The Nordics and Crises

The Nordics and Crises

On this theme page, you can currently find material on the Nordics and covid-19 on as well as links to other, similar websites:

"Coughs and sneezes spread diseases."

By Carsten Henriksen (11th January, Danish School of Education)

The current high-handedness of Nordic and other governments in dictating what their populations should and should not do for health reasons can be traced back in history to at least the authoritarian medical police in France and Germany in the 18th century. Politicians the world over have, since then, been aware of the link between the health of the population and its usefulness in terms of procreating and working. Critics of the Danish Prime Minister and government's actions say they have introduced a new form of enlightened despotism. It has shocked a lot of people that political concern for the health of the Danish people trumps all other considerations and in Denmark the government has even taken steps that conflicted with the Danish Constitution.

Coronavirus measures are dividing Scandinavia. What is going on with the Swedish border?

By Therese Sefton, Kristin Bergtora Sandvik, Maria Gabrielsen Jumbert (6th December 2020, University of Oslo, PRIO and

Freedom of movement between the Nordic countries has been an everyday part of life since the 1950s - but Covid-19 has challenged this. Read about a case study about people living near the border between Norway and Sweden where restrictions due to Covid has divided families and caused unemployment.

The Corona crisis has been a revelation for schools – but not a revolution.

By Eva Frydensberg Holm (10th December 2020, Danish School of Education)

An academic from Denmark highlights the fact that the Corona crisis is likely to result in increased opposition to testing and targets (at least in Denmark), whereas an academic from the US is perhaps unsurprisingly more sceptical about this. One thing they can agree on is that school is not just about academic learning, but it is also about teaching social values and learning to be part of a group, something which is lost with purely online tuition. Jesper Tække, a media researcher at Aarhus University, does however believe that Corona has given the education system a shock and points to the lack of IT skills displayed by many teachers during the current crisis.

Teaching Without Bodies.

By Mathilde Weirsøe (10th December 2020, Danish School of Education)

Associate Professor at Aarhus University Theresa Schilhab explains the challenges of teaching digitally, including that humour can be lost, the creeping uncertainty of whether students are 'really there' and the loss of important personal interactions.

Webinar: Explaining Swedish Exceptionalism on Covid-19: Nordic Perspectives

(28th Mary 2020, University of Oslo: Nordic)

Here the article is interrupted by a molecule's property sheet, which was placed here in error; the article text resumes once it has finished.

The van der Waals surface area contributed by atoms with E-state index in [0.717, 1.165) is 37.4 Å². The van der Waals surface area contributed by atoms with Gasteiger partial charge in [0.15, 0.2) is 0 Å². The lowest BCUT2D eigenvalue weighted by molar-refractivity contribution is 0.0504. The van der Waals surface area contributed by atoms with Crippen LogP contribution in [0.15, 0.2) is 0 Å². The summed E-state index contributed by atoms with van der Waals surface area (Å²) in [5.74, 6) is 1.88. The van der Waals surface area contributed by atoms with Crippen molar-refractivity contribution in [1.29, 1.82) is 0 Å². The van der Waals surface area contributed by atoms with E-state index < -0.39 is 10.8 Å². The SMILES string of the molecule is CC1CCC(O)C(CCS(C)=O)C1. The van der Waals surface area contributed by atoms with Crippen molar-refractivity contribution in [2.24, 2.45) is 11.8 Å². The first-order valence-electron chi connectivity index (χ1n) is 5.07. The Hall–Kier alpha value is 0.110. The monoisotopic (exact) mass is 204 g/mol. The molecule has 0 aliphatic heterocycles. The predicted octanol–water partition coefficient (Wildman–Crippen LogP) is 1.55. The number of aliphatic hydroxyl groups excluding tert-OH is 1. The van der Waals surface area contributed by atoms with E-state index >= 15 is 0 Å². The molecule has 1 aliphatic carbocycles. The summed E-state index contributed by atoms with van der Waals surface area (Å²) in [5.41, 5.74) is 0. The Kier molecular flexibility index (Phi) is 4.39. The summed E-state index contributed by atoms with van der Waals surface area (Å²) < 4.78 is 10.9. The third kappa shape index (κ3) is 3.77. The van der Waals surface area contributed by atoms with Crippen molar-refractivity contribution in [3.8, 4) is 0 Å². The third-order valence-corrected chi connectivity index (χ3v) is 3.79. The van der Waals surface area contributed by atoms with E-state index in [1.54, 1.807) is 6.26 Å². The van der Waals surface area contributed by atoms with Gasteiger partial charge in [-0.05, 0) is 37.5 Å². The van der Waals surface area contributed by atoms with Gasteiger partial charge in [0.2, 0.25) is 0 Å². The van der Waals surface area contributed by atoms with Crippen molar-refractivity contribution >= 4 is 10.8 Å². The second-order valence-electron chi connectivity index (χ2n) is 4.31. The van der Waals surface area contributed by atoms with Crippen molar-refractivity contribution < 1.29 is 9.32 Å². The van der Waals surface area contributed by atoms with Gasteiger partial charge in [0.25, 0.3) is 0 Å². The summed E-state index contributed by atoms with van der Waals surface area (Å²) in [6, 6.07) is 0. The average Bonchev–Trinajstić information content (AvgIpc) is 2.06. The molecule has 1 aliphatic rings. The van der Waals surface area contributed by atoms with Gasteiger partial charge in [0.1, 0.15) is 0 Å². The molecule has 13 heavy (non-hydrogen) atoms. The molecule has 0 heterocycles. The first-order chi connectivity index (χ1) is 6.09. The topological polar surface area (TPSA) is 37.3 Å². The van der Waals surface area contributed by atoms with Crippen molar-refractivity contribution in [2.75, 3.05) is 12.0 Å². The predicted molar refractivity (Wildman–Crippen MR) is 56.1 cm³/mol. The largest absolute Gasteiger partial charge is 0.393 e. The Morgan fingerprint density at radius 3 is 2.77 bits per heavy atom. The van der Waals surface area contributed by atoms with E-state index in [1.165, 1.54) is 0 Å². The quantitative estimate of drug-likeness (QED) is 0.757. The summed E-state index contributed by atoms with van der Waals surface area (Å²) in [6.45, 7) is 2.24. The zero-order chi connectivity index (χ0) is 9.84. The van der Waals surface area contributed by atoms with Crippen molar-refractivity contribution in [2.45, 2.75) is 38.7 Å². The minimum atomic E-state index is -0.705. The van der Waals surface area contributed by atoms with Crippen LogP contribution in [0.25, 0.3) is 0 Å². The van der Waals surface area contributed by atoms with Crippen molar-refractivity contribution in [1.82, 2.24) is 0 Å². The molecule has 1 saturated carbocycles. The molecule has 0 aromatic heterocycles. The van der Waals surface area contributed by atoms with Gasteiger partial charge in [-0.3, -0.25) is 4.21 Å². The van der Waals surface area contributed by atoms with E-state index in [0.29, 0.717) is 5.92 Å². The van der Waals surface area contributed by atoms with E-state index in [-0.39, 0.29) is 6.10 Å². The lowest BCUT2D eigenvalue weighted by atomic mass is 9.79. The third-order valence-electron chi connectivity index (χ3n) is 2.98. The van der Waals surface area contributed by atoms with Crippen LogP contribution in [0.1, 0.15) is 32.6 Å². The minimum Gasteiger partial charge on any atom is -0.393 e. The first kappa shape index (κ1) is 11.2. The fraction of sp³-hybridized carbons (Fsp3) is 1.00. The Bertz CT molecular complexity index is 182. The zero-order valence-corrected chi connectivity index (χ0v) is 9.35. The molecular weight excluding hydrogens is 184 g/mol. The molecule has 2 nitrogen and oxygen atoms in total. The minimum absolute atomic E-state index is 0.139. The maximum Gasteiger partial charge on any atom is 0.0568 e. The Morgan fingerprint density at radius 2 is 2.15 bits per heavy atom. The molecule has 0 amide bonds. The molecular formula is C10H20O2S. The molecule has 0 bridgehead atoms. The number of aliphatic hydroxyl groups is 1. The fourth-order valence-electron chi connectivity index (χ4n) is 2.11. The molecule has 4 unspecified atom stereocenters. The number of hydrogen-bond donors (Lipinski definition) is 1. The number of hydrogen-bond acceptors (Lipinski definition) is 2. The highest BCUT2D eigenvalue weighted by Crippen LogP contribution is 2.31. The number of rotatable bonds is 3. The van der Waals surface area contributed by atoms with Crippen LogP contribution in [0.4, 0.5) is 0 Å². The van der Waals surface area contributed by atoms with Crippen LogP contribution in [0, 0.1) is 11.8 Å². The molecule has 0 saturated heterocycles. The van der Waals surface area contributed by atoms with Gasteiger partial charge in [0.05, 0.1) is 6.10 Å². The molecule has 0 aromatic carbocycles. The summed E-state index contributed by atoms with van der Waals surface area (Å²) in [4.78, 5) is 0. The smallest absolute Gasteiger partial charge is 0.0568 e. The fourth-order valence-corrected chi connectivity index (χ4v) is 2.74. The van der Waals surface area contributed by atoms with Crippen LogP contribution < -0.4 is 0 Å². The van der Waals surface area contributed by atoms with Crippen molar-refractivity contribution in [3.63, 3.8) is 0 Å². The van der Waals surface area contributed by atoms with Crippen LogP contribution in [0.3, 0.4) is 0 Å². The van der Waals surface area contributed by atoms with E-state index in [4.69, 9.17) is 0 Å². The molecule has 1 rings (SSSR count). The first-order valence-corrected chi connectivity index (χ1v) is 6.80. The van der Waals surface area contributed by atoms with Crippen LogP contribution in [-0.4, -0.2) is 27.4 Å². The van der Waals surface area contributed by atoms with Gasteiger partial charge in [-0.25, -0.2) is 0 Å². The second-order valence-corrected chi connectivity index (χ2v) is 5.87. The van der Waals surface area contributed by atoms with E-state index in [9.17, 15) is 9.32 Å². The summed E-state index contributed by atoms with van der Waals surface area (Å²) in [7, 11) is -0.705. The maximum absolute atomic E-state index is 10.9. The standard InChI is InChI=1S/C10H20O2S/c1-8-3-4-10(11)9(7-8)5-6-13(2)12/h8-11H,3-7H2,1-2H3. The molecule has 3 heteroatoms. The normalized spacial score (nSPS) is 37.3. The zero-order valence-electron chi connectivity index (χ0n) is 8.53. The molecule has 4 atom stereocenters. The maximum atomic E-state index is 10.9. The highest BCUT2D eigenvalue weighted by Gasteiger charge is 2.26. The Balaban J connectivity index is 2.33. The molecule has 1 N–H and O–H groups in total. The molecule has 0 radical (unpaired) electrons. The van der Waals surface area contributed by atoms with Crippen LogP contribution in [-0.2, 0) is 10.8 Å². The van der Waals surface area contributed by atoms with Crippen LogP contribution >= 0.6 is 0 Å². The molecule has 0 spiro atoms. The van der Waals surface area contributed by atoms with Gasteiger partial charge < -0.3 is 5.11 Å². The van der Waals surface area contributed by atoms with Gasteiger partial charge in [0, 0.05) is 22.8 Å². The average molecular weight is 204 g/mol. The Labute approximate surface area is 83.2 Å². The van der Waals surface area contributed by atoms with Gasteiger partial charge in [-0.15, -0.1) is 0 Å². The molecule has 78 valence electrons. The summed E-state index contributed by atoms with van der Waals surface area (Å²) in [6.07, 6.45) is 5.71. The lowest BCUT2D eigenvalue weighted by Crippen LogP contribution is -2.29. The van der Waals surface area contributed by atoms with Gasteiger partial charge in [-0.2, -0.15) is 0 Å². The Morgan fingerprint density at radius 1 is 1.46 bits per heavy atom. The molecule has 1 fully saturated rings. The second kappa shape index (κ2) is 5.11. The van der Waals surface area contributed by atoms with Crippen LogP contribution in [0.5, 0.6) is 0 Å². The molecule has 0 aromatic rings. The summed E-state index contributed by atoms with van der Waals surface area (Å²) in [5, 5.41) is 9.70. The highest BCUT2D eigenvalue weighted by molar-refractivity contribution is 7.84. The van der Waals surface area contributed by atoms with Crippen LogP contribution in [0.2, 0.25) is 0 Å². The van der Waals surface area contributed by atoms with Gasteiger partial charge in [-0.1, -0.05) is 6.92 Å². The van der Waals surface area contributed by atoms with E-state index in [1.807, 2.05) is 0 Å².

This webinar was organised by 'Nordic Branding: Politics of Exceptionalism' at UiO:Nordic at the University of Oslo to discuss questions such as: Is the Swedish approach to Covid-19 exceptional? Can we explain the approach based on history or the political system? In this webinar we bring together scholars and scientists from the Nordic countries to try to explain the divergence. The panel was: Bo Rothstein, Professor, University of Gothenburg; Bo Lidegaard, Macro Advisory Partners-Europe, and former Editor in Chief of the Danish newspaper, Politiken; Johan Strang, Professor, University of Helsinki; and Kristin Sandvik, Professor, University of Oslo.

Nordic public debt: the dangers of restricting public spending due to the covid-19 crisis.

By Ilkka Kärrylä (11th May 2020,

Prevailing economic doctrine has it that, the lower the public debt, the more room there is for economic stimulation in downturns, such as the current covid-19 crisis. Denmark, Norway and Sweden with their comparatively low levels of public debt were able to announce relatively large economic crisis packages fairly quickly. Despite the pressure to keep public debt down, the Nordics would do well not to sacrifice important public spending.

The Nordic response to the Great Depression – an economic approach to the Corona crisis?

By Sami Outinen (16th April 2020,

A look back at how Sweden and Finland dealt with the depression in 1930s shows that it led to Keynesian interventionalism - with some key differences. The current corona crisis may provide an opportunity for political elites in the Nordics, as elsewhere, to choose similar paths to back then, namely, either a Keynesian-type of countermovement to free market capitalism, or inward-looking xenophobic nationalism.

Why do the Nordic countries react differently to the covid-19 crisis?

By Johan Strang (6th April 2020,

Given the striking similarity of the Nordic societies, it is interesting to note how differently some of them have reacted to the current covid-19 crisis. For example, Denmark and Norway were quick to implement a work and school lockdown and close their borders. In contrast, Sweden has raised international interest with a comparatively lax approach to enforcing social distancing by legal measures. Irrespective of which approach is ‘correct’, the diverse reactions have disclosed the different ways each country is run, particularly with respect to the relationship between government and administrative authorities, such as, health boards.

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